- Military Optical Satellite Communications and Optical Space Data Relay (MOSCOM) PA: to determine the interoperability, benefits, and limitations of evolving optical satellite communications technologies, including data relay and machine to machine interactions.
- Responsive Launch and Range (ReLaR) PA: explore, identify, and assess concepts to reduce the cost of launch and improve the military space launch responsiveness of the Participants to this Project. This ReLaR PA will explore responsive space capabilities-related technologies that may increase the responsiveness of launch operations.
- Low-Light Automatic Identification System (AIS) for Maritime Domain Awareness (LLAMDA) PA: The development of a low-cost non-cooperative space-based maritime surveillance capability using an EO sensor and a micro-satellite approach.
“These are cooperative RDT&E efforts focused on outcomes that explore small, low-cost, rapidly-implemented, space-based solutions to achieve ‘Assured Space Power Focused on Timely Satisfaction of Joint Force Commanders’ Needs’,” Lindemuth said.
Allies Scope ‘Niche’ Capabilities
For its part, the United Kingdom already is turning the country’s military space focus towards bringing “niche” capabilities to the fight, Air Vice Marshall Harv Smyth, Defense Ministry director for space, told the virtual panel. London, he said, recognizes that it can never match DoD’s space capabilities, but instead must strive to “add value” and “bring resilience” to coalition efforts.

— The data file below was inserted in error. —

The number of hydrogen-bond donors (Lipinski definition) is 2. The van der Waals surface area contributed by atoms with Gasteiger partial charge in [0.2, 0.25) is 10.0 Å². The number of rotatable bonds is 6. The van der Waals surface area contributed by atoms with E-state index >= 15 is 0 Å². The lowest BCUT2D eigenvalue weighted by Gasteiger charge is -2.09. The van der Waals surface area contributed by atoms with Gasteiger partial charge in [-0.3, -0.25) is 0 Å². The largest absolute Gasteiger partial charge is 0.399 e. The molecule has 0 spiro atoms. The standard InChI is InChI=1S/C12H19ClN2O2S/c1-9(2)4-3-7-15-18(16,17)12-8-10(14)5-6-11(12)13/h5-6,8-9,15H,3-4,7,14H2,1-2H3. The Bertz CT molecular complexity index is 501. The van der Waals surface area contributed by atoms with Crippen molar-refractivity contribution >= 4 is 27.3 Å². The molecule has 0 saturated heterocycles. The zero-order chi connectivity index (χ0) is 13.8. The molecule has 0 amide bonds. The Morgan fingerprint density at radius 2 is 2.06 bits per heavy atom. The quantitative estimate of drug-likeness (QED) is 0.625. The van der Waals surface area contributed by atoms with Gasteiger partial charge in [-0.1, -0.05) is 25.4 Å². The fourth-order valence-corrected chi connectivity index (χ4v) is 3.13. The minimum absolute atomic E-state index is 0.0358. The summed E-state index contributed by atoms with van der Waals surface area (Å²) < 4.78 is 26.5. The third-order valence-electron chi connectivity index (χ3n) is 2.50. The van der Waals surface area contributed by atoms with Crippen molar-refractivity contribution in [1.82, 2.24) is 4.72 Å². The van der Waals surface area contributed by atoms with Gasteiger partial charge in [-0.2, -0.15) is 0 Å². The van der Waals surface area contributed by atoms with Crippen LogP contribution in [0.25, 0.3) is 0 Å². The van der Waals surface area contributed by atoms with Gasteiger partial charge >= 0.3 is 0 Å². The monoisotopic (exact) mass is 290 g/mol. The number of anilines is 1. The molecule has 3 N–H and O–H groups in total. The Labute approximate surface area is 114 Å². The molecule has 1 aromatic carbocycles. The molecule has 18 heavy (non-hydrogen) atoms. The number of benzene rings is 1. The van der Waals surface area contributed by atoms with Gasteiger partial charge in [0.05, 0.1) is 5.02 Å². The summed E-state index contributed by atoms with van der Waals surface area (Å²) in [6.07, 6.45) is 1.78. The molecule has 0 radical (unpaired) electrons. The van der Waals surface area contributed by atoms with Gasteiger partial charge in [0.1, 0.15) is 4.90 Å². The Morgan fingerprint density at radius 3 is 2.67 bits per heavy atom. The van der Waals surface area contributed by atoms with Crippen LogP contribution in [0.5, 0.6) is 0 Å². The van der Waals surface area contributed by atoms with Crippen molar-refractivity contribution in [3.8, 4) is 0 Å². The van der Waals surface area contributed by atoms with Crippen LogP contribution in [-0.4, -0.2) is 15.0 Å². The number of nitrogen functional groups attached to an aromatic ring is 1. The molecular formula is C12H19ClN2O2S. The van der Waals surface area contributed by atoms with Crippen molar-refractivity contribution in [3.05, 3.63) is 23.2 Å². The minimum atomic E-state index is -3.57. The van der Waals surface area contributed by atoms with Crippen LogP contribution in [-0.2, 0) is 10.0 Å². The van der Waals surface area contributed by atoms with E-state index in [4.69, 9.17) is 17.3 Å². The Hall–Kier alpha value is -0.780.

“From a UK perspective, we’re doing quite a bit of analysis on just understanding where we have niche capabilities that we could bring to the table and offer goodness,” Smyth said.
For example, he cited the End-of-Life Services by Astroscale demonstration (ELSA-d) by Japanese startup Astroscale, which now has subsidiaries in the UK and US. The UK government licensed that debris removal mission, which launched in March and in August demonstrated the spacecraft’s ability to capture and release a satellite.
Smyth noted that while Britain is trying to build up its own space capabilities, and that somethings will always be “sovereign stuff,” the central idea is to build an architecture and strategy from the ground up to allow interoperability. He said he is constantly advising his UK teammates: “let’s not build an architecture that has a three British three-pin plug and then we’re trying to plug it into a US two-pin socket. That will be an own goal. There’s no reason for us to do that.”
“Australia’s well behind the US and UK, and but we’re rapidly gaining,” said Air Commodore Nicholas Hogan, director general of the Australian Defense Force’s ongoing “space domain review.” He stressed that “interoperability is key” to Canberra’s approach for building up its space capabilities. “It’s one of our design principles.”